Impact of Federal R&D Funding on Three Mile Island Cleanup Costs
EMD-82-28: Published: Jan 15, 1982. Publicly Released: Jan 21, 1982.
- Full Report:
GAO was asked to respond to several questions concerning proposals to finance the cleanup of Three Mile Island Unit 2 (TMI-2): (1) the differences between the two Department of Energy (DOE) proposed expenditures for TMI activities; (2) the extent to which the state funding plan for TMI cleanup assumes that the federal contribution would offset $190 million of the estimated $760 million cleanup cost; (3) how much of the $760 million will be offset by the DOE proposed $123 million program; (4) what the administration's operative definition of research and development is; and (5) to what extent the DOE program at TMI-2 is directed at obtaining information useful for preventing and handling a damaged core.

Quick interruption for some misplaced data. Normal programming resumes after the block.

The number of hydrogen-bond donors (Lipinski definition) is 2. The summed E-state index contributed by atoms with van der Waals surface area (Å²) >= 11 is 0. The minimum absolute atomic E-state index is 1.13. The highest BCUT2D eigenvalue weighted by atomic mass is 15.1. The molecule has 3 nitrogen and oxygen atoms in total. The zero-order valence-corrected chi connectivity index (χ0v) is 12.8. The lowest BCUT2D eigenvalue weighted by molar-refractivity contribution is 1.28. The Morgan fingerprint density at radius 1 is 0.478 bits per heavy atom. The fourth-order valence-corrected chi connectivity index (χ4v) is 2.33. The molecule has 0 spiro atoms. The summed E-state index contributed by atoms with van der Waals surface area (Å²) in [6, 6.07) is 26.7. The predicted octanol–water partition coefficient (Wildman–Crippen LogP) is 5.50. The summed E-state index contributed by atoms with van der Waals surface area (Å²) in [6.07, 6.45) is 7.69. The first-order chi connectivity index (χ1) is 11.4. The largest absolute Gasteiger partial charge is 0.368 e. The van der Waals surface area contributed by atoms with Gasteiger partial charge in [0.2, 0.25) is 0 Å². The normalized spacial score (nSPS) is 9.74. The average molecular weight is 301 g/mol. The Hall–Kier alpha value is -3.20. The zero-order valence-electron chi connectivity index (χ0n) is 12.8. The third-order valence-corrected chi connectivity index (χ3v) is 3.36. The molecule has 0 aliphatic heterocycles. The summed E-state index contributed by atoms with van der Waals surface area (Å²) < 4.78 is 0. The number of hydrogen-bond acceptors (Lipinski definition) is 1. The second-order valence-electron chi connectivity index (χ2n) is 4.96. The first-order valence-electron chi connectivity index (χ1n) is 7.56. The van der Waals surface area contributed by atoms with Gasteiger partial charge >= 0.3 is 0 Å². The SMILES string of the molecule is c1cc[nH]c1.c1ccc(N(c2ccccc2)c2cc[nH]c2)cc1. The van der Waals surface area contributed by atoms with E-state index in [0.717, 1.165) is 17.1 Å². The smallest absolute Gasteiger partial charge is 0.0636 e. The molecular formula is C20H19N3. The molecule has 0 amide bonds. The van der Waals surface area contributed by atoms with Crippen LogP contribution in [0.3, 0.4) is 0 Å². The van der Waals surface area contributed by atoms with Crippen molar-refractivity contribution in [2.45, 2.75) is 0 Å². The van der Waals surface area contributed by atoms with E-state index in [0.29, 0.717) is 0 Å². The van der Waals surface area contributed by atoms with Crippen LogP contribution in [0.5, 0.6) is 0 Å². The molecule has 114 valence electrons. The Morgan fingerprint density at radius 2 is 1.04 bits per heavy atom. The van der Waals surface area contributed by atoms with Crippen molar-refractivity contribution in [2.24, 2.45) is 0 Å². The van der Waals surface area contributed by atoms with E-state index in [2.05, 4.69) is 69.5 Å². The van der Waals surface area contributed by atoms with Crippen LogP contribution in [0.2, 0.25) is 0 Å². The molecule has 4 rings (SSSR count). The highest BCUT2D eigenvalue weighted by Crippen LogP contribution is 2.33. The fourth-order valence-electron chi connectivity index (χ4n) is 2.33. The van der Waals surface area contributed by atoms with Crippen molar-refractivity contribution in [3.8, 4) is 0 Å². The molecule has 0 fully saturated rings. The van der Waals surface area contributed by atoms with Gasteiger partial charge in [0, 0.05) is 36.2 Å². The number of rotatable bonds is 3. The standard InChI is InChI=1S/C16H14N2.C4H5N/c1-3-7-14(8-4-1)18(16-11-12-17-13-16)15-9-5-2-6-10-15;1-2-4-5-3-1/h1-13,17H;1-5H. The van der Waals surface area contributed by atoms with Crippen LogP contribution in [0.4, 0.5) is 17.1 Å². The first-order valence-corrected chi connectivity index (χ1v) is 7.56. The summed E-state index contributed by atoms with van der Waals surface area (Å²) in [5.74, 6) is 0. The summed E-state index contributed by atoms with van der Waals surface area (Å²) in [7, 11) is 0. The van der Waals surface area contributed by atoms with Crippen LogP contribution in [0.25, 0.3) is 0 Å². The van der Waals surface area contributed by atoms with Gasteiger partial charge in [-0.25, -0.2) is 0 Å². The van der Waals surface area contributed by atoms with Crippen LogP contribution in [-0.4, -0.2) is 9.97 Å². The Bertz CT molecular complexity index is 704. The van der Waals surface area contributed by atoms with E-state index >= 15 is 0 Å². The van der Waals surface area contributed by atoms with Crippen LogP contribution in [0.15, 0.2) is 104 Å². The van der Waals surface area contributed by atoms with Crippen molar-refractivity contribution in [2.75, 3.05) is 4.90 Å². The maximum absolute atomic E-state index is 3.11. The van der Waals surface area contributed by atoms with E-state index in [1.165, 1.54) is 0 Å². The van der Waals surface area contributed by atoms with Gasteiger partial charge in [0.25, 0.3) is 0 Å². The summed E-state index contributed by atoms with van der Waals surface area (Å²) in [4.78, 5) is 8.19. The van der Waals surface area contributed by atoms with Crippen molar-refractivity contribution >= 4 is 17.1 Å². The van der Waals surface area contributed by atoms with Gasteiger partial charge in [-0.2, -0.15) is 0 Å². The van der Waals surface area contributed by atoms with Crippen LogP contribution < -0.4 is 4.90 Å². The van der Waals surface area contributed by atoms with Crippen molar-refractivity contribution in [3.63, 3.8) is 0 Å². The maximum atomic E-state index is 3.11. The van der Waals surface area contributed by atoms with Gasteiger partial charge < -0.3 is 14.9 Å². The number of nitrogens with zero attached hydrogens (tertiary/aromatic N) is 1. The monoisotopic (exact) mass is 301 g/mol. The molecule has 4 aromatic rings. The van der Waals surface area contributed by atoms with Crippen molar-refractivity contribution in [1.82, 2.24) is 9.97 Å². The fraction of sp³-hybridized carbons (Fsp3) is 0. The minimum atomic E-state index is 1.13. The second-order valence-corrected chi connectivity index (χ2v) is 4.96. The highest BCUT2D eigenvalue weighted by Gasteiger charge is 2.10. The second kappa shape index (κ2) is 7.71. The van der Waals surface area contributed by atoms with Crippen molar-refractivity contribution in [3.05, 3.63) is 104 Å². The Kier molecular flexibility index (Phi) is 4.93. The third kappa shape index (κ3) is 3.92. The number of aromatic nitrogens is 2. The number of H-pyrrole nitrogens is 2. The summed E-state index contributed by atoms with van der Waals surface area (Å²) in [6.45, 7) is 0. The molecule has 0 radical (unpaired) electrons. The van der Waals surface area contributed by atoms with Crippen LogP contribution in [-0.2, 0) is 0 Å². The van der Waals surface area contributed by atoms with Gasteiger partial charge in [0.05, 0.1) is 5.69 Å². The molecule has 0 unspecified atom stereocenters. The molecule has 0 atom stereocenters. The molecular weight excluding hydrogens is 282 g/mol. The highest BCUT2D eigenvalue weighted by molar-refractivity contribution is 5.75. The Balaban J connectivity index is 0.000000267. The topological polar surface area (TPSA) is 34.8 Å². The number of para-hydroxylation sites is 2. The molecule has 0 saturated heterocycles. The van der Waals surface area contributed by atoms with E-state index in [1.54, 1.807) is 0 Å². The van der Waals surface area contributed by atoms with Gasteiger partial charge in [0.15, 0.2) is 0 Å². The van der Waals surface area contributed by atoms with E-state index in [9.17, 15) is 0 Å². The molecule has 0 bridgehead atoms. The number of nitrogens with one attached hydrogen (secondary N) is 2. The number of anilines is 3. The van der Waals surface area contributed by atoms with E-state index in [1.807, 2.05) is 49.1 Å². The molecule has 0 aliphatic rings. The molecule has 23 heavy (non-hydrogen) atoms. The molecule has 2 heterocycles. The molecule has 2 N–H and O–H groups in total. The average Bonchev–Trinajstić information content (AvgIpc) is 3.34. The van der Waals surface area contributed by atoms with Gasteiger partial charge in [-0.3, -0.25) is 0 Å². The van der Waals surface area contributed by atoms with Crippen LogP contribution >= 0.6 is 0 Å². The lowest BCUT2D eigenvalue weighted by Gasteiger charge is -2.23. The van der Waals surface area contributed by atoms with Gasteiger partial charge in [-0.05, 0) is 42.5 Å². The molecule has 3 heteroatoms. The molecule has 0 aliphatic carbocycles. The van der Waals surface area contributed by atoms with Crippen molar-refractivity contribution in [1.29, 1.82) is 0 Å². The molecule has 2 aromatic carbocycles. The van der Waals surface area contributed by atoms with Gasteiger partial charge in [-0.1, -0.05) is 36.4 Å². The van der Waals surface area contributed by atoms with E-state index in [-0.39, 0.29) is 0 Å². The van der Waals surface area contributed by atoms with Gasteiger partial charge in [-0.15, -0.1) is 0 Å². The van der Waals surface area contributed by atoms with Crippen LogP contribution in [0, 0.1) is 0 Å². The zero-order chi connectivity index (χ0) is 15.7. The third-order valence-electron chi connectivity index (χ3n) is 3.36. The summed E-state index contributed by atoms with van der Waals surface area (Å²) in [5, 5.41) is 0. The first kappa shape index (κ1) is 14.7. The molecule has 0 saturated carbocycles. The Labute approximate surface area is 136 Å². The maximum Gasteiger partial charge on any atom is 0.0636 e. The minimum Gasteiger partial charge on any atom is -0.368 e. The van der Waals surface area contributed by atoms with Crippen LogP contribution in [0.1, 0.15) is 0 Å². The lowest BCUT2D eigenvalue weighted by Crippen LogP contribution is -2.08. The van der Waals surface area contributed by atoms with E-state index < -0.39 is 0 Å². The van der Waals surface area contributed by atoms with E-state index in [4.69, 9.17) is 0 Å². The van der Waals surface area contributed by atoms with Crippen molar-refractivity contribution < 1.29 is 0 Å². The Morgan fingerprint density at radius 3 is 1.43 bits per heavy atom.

GAO found that there is no disagreement between the two estimates for the data acquisition effort and the research and development program. However, DOE acknowledges that delays in the cleanup process could result in an increase in the overall $123 million estimate. The proposed $123 million for federal participation at TMI-2 does not meet the 100-percent offset envisioned in the proposal, but the Governor of Pennsylvania has stated that the proposed shares are flexible and subject to negotiation as the cleanup effort evolves. An analysis of the scope of the work completed and planned, and the actual and estimated costs for the DOE programs, indicated that the $760 million estimate could be offset by about $67 to $69 million as a direct and indirect effect of the federal contribution. The basic definition of research and development was included in the Atomic Energy Act of 1951, and the most direct application to work on TMI-2 is provided for in the Nuclear Safety Research, Development and Demonstration Act of 1980. Additionally, DOE found that most of the $54 million allocated for reactor evaluation and about half of the $48 million data acquisition funding will go directly towards core-related activities. A major part of the remaining data acquisition funding will be used to develop methods for mitigating the effects of another accident involving core damage.